The Arctic is melting: well not quite as alarmingly as those four words suggest. Coastal and some pack-ice is melting due to contested claims of global warming and it opening up the possibility of more routes across the northern route. With due acknowledgement of the gravity of those thoughts, we can say that this melting is offering openings and possibilities of new services for some shipping companies. The reality is that the Arctic could be a faster and more direct route between Asia and ports in Europe and across the Atlantic to eastern North America.

The Russian oil and gas exploration programmes have opened up parts of the area but commercial shipping has been prevented from using potential routes due to the climatic conditions. This is set to change despite the warnings from environmentalists and even some maritime experts who warn of dangerous conditions and vessels unable to cope with the temperatures and pack-ice. There is not a great deal of traffic in the region and it would be untrue to say it will pose a serious threat to the Panama and Suez canals! But the minerals, oil and gas being exploited off the main Arctic routes need to reach markets easier and faster – and it might just provide an incentive for the Arctic route to be used.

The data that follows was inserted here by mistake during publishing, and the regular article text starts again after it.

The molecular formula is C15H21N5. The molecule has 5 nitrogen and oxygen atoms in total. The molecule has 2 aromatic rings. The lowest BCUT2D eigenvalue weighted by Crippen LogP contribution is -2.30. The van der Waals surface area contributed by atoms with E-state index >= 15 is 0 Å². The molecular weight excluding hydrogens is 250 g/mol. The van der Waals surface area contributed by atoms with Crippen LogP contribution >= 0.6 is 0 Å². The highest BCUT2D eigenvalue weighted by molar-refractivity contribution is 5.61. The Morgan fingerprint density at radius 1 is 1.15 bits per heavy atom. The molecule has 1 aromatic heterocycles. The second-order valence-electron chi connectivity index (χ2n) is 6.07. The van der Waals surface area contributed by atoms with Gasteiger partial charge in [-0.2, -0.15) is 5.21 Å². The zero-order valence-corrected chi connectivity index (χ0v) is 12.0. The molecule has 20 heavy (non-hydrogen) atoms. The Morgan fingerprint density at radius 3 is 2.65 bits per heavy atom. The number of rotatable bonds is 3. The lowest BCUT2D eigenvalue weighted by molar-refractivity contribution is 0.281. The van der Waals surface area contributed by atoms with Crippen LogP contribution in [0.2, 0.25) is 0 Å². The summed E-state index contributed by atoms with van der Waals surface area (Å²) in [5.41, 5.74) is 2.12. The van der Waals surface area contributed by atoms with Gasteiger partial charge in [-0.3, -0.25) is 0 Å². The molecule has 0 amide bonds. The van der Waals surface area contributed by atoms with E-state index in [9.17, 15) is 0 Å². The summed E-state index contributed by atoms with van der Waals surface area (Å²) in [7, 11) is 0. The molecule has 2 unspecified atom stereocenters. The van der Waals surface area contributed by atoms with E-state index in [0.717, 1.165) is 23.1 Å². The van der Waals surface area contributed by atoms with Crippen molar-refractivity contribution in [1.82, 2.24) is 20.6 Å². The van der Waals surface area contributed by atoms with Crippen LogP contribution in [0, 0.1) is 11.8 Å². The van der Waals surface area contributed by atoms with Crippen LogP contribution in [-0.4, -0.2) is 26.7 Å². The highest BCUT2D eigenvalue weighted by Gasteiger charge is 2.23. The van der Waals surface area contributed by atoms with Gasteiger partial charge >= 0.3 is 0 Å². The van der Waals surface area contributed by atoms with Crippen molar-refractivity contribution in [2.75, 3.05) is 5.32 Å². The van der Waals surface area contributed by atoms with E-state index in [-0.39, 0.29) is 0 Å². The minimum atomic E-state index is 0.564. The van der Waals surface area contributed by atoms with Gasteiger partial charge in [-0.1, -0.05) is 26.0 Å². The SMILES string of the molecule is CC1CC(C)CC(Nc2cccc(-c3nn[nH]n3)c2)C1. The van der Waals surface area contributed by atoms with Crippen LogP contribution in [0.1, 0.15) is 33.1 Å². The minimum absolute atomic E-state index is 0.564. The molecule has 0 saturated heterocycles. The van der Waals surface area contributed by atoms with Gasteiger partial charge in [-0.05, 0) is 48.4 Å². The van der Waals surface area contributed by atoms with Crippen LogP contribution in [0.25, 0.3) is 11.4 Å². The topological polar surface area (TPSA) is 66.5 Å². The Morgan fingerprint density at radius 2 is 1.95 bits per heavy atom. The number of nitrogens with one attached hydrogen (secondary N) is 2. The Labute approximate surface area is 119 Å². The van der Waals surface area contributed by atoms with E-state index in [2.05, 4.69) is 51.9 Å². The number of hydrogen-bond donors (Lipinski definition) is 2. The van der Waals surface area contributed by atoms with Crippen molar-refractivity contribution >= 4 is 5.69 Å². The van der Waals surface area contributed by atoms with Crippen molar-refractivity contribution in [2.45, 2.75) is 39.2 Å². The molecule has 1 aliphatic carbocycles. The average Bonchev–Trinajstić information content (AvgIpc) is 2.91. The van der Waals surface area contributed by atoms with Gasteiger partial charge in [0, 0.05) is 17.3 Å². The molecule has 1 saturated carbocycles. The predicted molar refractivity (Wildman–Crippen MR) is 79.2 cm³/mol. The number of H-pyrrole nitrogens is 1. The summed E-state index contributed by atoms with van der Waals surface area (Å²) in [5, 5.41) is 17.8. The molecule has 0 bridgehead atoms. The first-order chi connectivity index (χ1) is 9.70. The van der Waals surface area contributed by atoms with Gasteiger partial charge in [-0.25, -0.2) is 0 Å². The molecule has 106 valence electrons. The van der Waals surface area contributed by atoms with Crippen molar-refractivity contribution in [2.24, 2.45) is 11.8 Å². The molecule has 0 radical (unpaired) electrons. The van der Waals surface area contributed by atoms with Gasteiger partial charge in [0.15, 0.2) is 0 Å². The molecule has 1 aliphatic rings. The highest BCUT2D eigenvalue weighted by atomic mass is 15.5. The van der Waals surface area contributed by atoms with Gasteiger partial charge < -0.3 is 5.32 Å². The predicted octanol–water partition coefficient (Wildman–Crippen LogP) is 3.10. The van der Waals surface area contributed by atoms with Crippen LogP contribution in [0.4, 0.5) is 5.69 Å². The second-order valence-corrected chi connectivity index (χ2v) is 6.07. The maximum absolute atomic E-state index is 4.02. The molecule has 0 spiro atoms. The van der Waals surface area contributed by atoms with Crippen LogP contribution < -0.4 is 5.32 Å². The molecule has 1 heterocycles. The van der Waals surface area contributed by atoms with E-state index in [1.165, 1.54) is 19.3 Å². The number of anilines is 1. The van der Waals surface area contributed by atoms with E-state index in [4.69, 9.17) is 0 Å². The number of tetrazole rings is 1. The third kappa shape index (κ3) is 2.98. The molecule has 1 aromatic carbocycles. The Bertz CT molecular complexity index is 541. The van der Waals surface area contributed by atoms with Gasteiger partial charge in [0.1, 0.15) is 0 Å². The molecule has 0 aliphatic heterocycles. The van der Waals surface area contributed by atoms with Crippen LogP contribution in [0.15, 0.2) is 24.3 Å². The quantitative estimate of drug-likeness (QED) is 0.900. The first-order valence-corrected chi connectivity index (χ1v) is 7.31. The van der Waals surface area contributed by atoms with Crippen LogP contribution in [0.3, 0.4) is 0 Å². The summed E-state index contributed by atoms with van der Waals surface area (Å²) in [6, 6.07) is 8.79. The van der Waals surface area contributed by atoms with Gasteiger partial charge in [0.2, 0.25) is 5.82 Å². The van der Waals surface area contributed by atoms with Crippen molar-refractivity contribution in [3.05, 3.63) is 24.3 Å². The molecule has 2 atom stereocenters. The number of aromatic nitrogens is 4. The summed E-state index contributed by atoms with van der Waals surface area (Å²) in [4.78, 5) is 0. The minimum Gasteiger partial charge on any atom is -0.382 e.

The Chinese and Russians are likely to be the big players – and beneficiaries – in this scenario: the route will run along the Siberian coastline into northern China and it is unlikely to be a totally free-for-all charge across these waters. Currently most of the ships using this route tend to be icebreakers, short-sea shipping vessels built to withstand thicker ice and naval vessels. Commercial traffic could signal a change in Russian attitudes to things such as permits and access to certain areas but even the best estimates of when the area could be ice-free for traffic are still in the mid-2030s.

The benefits for the global economy are harder to predict than when the ice will clear although other considerations will need to be centred on navigation, safety and insurance issues. Reading through some recent reports it is suggested that a new route through the region could lop 20 days from the current 48 days it takes a ship to travel from Rotterdam through the Suez Canal to China. That’s impressive and appealing, especially with an increase in faster deliveries from growing consumer markets.

What is clear is that in order to preserve the environment and maintain a peaceful and hassle-free transition through any new Arctic route, the world’s shipping powers need to appreciate that co-operation protects everything, including the bottom line!


Mike Godfrey
Author: Mike Godfrey